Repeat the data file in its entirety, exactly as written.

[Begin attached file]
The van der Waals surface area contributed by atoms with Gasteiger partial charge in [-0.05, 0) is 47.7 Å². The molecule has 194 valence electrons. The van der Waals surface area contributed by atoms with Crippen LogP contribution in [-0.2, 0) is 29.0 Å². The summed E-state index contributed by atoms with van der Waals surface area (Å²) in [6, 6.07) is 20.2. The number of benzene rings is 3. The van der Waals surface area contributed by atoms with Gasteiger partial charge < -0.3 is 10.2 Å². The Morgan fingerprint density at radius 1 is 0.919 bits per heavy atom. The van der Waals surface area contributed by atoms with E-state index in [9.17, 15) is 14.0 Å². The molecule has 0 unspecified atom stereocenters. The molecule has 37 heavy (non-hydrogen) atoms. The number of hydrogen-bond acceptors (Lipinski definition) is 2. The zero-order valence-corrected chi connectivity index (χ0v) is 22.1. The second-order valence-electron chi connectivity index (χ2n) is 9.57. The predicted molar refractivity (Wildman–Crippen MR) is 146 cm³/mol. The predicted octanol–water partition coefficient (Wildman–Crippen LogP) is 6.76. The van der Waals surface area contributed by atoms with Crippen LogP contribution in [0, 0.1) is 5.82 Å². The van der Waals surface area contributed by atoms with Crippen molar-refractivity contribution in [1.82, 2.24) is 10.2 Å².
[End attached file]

The van der Waals surface area contributed by atoms with Gasteiger partial charge in [-0.05, 0) is 47.7 Å². The molecule has 194 valence electrons. The van der Waals surface area contributed by atoms with Crippen LogP contribution in [-0.2, 0) is 29.0 Å². The summed E-state index contributed by atoms with van der Waals surface area (Å²) in [6, 6.07) is 20.2. The number of benzene rings is 3. The van der Waals surface area contributed by atoms with Gasteiger partial charge < -0.3 is 10.2 Å². The Morgan fingerprint density at radius 1 is 0.919 bits per heavy atom. The van der Waals surface area contributed by atoms with E-state index in [9.17, 15) is 14.0 Å². The molecule has 0 unspecified atom stereocenters. The molecule has 37 heavy (non-hydrogen) atoms. The number of hydrogen-bond acceptors (Lipinski definition) is 2. The zero-order valence-corrected chi connectivity index (χ0v) is 22.1. The second-order valence-electron chi connectivity index (χ2n) is 9.57. The predicted molar refractivity (Wildman–Crippen MR) is 146 cm³/mol. The predicted octanol–water partition coefficient (Wildman–Crippen LogP) is 6.76. The van der Waals surface area contributed by atoms with Crippen LogP contribution in [0, 0.1) is 5.82 Å². The van der Waals surface area contributed by atoms with Crippen molar-refractivity contribution in [1.82, 2.24) is 10.2 Å².